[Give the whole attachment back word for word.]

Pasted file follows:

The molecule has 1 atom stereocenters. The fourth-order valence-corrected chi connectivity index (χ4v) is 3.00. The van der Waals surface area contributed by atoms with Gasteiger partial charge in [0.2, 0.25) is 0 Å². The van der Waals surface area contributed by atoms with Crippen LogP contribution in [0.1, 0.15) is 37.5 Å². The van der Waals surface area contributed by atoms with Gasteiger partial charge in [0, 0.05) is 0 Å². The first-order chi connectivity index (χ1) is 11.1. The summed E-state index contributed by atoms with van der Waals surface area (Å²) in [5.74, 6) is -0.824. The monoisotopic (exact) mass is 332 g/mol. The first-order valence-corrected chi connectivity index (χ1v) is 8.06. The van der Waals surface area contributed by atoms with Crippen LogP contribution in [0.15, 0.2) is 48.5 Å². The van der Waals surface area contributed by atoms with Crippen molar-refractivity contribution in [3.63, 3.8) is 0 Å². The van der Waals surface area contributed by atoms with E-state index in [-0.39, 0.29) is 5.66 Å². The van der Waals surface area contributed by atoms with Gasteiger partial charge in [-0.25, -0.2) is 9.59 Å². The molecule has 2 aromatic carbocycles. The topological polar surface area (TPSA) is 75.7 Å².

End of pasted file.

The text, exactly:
The molecule has 1 atom stereocenters. The fourth-order valence-corrected chi connectivity index (χ4v) is 3.00. The van der Waals surface area contributed by atoms with Gasteiger partial charge in [0.2, 0.25) is 0 Å². The van der Waals surface area contributed by atoms with Crippen LogP contribution in [0.1, 0.15) is 37.5 Å². The van der Waals surface area contributed by atoms with Gasteiger partial charge in [0, 0.05) is 0 Å². The first-order chi connectivity index (χ1) is 11.1. The summed E-state index contributed by atoms with van der Waals surface area (Å²) in [5.74, 6) is -0.824. The monoisotopic (exact) mass is 332 g/mol. The first-order valence-corrected chi connectivity index (χ1v) is 8.06. The van der Waals surface area contributed by atoms with Crippen LogP contribution in [0.15, 0.2) is 48.5 Å². The van der Waals surface area contributed by atoms with Crippen molar-refractivity contribution in [3.63, 3.8) is 0 Å². The van der Waals surface area contributed by atoms with E-state index in [-0.39, 0.29) is 5.66 Å². The van der Waals surface area contributed by atoms with Gasteiger partial charge in [-0.25, -0.2) is 9.59 Å². The molecule has 2 aromatic carbocycles. The topological polar surface area (TPSA) is 75.7 Å².